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4 Keys To Successful Fundraising In A Small Organization

by Clay Harmon

Every now and then we feature content from outside contributing authors who help bring new insights into the world of nonprofits. This article related to fundraising for small groups or organizations comes to us from Sandy Rees, CFRE at Get Fully Funded.

Probably the hardest thing about working in a small nonprofit is that there’s so much to do. You have more on your plate than you can ever get done, and the list never ends. There will always be more programs to offer, more lives to change, and more money to raise.

It’s even more complicated if fundraising is just part of your job and you’re also coordinating volunteers, or running the show. That means you have only part of your day to devote to raising money. What’s worse, if you don’t have a lot of experience raising money, you can find yourself spending a lot of time being really busy without a lot to show for it. If that’s you, don’t worry. You can still raise a ton of money for your cause. You just need to focus on the right things.

Follow these 4 keys to reach fundraising success, no matter how big your organization is or how much experience you have.

1. Be The Green Crayon

In a small shop, it’s imperative you play to your strengths. If you try to do everything yourself, you might save a little money. But you’ll drive yourself crazy in the process, and too many important things will go undone. The solution? Do what you do best and get help with the rest. If you’re the green crayon, don’t try to be the blue one or the red one. It won’t work. Focus on what you do best and you’ll get more done.

To stay laser focused, do only these 4 things during the day:

  1. Raise money
  2. Increase your ability to raise money (training, webinars, reading a fundraising book, etc.)
  3. Raise awareness
  4. Deepen relationships

Until your fundraising is a well-oiled machine, stick to doing only these four things. That means you may have to give up some things that are taking up your time and aren’t very productive. In the long run, you’ll be glad you did.

2. Look For The Red M&M

fundraisers for small groups or organizationsIf you’re trying to appeal to everyone in your community to give, you’re wasting your time. Not everyone gives to charity, and of those who do give, people have their favorite causes.

Think of a bag of M&Ms that come in lots of colors. If they were donors, you’d be looking for just the red ones and ignoring the rest. In other words, look for specific people who think what your nonprofit does is awesome.

Also, stop looking for rich people. Interest in your mission is much more important than household income when you’re building your donor base. Don’t get me wrong, money definitely matters. But if you focus on money first, you’re likely to be disappointed. Instead, find the right people and inspire their socks off. Trust me. They’ll give.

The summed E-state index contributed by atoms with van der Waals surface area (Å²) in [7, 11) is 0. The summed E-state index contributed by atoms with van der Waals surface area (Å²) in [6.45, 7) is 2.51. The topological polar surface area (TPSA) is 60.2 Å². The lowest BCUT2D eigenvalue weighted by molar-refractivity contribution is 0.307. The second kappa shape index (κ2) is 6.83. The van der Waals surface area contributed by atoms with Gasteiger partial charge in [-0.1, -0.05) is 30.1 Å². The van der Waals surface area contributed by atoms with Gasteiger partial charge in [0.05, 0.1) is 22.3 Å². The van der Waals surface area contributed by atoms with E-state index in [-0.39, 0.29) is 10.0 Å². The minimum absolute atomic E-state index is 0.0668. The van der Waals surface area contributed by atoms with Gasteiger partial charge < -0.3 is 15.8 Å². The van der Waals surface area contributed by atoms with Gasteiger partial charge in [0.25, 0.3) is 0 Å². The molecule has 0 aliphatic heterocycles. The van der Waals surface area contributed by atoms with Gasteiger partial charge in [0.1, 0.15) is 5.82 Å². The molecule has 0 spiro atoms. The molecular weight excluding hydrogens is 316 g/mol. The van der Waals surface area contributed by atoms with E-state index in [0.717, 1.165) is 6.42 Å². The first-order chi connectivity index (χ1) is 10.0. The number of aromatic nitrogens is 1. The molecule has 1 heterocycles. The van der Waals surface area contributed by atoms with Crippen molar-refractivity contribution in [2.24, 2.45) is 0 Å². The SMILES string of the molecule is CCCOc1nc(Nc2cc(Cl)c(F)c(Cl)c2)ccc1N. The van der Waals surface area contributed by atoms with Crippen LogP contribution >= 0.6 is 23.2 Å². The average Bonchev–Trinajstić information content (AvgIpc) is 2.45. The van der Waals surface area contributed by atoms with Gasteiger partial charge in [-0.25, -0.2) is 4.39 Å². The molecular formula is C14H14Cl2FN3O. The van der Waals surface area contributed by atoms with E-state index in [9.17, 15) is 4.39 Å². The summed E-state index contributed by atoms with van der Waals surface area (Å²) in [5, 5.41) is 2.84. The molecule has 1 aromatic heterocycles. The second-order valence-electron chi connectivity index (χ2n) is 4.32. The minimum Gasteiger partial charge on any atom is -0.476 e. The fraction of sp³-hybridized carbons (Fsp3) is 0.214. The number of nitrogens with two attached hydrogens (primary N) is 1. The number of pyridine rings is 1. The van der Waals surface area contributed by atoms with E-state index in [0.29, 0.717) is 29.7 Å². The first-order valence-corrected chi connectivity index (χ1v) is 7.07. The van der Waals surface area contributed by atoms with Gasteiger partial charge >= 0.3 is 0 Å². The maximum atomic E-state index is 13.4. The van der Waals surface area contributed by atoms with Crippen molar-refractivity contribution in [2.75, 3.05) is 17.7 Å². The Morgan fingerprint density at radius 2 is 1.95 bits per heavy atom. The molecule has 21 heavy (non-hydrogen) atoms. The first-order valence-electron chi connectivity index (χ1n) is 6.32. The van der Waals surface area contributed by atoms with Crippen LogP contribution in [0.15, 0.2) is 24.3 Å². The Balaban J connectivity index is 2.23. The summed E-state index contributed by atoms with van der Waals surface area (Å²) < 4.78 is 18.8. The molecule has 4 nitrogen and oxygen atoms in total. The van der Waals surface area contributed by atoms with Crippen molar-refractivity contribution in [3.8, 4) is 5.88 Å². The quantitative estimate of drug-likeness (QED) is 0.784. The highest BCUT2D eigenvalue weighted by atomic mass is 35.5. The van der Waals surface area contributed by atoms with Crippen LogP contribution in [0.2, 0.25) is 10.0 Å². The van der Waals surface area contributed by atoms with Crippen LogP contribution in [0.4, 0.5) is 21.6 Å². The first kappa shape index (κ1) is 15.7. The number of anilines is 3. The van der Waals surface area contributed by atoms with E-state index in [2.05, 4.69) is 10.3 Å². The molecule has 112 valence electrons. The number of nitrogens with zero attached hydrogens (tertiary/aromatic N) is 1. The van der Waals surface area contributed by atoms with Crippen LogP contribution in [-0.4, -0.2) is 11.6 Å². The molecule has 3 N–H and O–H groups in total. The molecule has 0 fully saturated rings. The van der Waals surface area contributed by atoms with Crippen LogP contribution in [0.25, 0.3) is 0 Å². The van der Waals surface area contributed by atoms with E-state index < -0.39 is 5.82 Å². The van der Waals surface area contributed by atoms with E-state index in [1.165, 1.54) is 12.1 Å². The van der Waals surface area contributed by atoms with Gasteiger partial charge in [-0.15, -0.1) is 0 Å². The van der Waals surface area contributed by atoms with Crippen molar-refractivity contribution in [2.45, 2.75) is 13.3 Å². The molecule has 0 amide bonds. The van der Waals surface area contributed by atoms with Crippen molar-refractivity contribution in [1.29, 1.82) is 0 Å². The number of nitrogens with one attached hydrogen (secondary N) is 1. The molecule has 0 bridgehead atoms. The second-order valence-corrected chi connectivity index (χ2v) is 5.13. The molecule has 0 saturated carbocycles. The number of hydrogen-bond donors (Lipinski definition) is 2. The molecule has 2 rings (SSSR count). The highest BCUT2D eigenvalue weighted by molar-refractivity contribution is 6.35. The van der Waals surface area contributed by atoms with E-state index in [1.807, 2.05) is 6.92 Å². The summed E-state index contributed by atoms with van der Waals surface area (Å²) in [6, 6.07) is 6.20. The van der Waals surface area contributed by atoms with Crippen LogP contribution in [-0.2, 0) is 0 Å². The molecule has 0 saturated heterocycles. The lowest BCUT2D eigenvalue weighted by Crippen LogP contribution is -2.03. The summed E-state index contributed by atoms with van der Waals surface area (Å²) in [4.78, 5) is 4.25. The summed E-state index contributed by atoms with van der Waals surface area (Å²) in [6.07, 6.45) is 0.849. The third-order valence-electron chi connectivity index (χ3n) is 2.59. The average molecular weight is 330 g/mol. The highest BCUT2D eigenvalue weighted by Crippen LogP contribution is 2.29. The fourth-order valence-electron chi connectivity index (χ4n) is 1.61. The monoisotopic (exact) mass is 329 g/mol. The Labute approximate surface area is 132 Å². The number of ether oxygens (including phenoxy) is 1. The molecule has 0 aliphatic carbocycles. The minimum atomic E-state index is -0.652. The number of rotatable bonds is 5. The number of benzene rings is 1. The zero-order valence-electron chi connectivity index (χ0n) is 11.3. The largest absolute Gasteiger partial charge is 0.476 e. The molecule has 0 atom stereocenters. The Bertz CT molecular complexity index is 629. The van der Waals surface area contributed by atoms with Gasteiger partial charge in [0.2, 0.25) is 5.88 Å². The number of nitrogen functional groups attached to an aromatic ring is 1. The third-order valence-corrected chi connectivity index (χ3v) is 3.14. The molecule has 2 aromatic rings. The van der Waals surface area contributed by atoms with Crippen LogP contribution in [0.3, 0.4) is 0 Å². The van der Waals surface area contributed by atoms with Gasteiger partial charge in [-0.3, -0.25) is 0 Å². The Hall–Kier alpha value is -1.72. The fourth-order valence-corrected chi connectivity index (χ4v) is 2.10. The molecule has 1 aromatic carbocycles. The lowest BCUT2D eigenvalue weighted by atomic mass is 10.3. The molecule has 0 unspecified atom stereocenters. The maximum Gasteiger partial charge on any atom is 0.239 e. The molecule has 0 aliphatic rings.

3. Use Magic Words

Most of the language nonprofits share in their newsletters, social media, and appeals is awful. It’s verbose, full of jargon and frankly hard to read. Want to motivate someone to give? Make it easy for them to understand.

Use short, simple, conversational tones, and make sure what you say is free of insider language (which can turn donors off). Tell before-and-after stories that illustrate the work your nonprofit does. Talk about outcomes and impact, not programs and processes. Outcomes and impact are what donors are interested in and want to support. It’s the difference your nonprofit is making. Stories about how you’re changing lives will grab a person by the heart and move them to give.

4. Work From A Plan

If you don’t have a fundraising plan, or if your plan is in your head, you have a problem. Take fundraising seriously enough to get a plan together. Don’t copy what the nonprofit down the road is doing. Create a plan that leverages your personal strengths and the organization’s assets so you can get the results you’re looking for.

Always ask yourself:

  • Will this move me forward fast?
  • Is this a good investment of my time, energy, and resources?
  • Will I get a good enough R.O.I.?

Add some structure and watch everything get easier. I’ll explain how in this short video:

Play to your strengths. Build a donor base of the right people. Motivate them with magic works. And work from a plan. This is how you’ll raise the money you need to fully fund your budget and do the most good you can.

Sandy shows passionate nonprofit leaders how to fully fund their big vision so they can spend their time changing lives instead of worrying about money. She has helped dozens of small nonprofits go from “nickel-and-dime fundraising” to adding 6 or 7 figures to their bottom line. As a trainer, she shows her students how to find ideal donors, connect with them through authentic messaging, and build relationships that stand the test of time so fundraising becomes easy and predictable. Sandy is based in Loudon, TN.  Find out more about her fundraising system at www.GetFullyFunded.com.

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